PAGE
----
Gary Wilson - In the Midnight Hour/When I Spoke of Love (1978)
We're revisiting one of our favorite early Gary Wilson releases here: the rare 1978 Wilson seven inch single that includes "In the Midnight Hour" on the A side, and "When I Spoke of Love" on the flip side. Although both of the characteristically unique and thoroughly enjoyable tracks appeared on the Forgotten Lovers (Motel, 2003) compilation in the midst of Gary's comeback era, these two cult classics in fact debuted here on this record. Apparently, there were only 500 pressed (and almost certainly far fewer exist today) so it goes without saying that we were ecstatic when we procured a copy for our growing archive. Gary sat down with us this year, confirming the limited release and giving historical background:
"It was a good little single. We probably should have done an album at that time, but that was it. I [later] found you couldn’t generate money from singles the way you could from an LP. I believe we did 500 copies, and it had a nice cover. It’s actually a record that I don’t even have a copy of, and is kind of a rare one."
Gary wrote and recorded "In the Midnight Hour" and "When I Spoke of Love" in 1978, soon after the release of his coveted You Think You Really Know Me LP (both tracks on this single - especially the former - would have sounded at home on that classic album with their unique Gary Wilson jazz-funk-experimental pop inflections). The two songs marked the beginning of Gary's decades-long "extended vacation" in San Diego, California, and he verified for us the timeline, location, and pre-production process for the work:
"I wrote those songs in 1978 after I moved to San Diego, and after You Think You Really Know Me, which was recorded in ’76, and put out in ’77. Some of the Endicott Boys - the Blind Dates - were already out here in San Diego: Joe Lunga, Butch Bottino, and Dave Haney. We were all living right off of Highway 94 and Geneva Ave. Rent was something like 90 dollars a month, and the bass player had a Revox tape recorder. I used that two-track tape recorder to write those songs. I showed the guys what to play and we rehearsed it. [Then] I recorded the Blind Dates instrumentally on one channel, figured out what I wanted to do lyrically, and developed it into those two songs."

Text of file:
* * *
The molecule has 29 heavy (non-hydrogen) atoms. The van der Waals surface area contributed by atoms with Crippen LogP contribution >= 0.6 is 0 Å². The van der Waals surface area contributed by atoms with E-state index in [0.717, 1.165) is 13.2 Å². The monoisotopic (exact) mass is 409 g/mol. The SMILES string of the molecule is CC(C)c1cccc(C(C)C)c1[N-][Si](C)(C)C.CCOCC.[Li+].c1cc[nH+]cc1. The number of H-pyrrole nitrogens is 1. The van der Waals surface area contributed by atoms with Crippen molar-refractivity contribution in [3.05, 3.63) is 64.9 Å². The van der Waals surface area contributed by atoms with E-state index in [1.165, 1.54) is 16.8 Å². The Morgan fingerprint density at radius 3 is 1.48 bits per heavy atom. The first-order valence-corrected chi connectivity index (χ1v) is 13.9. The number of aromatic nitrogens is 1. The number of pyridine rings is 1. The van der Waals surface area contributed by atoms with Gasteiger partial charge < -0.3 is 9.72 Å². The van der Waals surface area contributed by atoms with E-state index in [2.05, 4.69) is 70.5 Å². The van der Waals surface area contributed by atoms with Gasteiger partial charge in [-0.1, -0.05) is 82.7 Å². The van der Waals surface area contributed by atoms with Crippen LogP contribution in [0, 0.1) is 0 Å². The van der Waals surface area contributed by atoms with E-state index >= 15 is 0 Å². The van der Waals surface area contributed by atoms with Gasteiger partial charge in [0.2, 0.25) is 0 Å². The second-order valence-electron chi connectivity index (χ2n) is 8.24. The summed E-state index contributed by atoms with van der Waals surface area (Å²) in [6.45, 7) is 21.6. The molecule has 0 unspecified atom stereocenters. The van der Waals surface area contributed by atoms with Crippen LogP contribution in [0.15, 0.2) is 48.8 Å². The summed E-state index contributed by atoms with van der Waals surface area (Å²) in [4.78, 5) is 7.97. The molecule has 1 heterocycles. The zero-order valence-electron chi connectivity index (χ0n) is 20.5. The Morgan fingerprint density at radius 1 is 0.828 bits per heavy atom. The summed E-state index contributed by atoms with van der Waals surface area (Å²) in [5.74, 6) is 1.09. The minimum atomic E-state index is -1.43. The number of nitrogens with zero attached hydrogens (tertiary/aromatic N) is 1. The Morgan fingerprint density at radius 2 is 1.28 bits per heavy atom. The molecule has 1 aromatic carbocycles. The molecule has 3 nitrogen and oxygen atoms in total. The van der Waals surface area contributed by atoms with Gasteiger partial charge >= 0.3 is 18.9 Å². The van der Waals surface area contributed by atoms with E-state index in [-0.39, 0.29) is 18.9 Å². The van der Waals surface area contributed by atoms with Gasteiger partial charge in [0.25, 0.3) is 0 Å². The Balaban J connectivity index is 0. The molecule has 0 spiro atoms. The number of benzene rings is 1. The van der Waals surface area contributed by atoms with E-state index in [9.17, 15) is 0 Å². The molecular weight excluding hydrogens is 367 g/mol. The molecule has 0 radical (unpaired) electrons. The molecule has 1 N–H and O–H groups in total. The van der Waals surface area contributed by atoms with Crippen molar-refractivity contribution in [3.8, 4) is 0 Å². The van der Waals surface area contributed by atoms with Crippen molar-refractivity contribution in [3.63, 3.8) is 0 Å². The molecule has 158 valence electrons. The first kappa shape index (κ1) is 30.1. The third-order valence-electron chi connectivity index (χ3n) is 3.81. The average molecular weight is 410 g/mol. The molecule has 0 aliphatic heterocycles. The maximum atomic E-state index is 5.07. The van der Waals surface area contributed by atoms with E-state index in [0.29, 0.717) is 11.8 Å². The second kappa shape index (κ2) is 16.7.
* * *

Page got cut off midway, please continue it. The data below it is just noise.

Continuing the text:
In addition to the uncharacteristic (for Wilson) inclusion of a full band, these recordings (along with other rarities like Gary's remarkable 1980 Invasion of Privacy EP), bear the distinction of documenting an unusual "professional" studio recording by Gary, who is known the world over as a home recording and DIY pioneer. Gary explains:
"We did it in a studio. It was called Meiner's Music on El Cajon Boulevard in San Diego. They had an 8-channel studio in the back that John Hildebrand used to run, and we recorded live as a band on both of the tracks. Joe Lunga got to know the engineer before we got in there, so we got a good deal."
The compelling black and white band photo was taken by drummer Dave Haney's girlfriend at the time, apparently named Corinne. The photo location is confirmed by Gary to be at the photographer's then-home on Wabash Avenue in San Diego (the site where the band would unfortunately have their music equipment stolen later).
The "In the Midnight Hour"/"When I Spoke of Love" 45 was the third release of four by MCM Music (after the "Soul Travel/Dreams" 45 and You Think You Really Know Me LP, but before 1983's "This Is Why I Wear My Wedding Gown" 45), Gary's own creation. Gary explained the origins of the label name to us:
"MCM basically means...nothing. I just came up with that. Instead of MGM, why not MCM? Some people did say [it stood for] "Most Creative Music", and that was probably a thought back then too.
Nearly 40 years later, these two gems are are as delightful to listen to as ever, and an integral part of the evolving Gary Wilson narrative. It's a privilege to share this most creative music with you here, as always, and we hope you enjoy it as much as we do.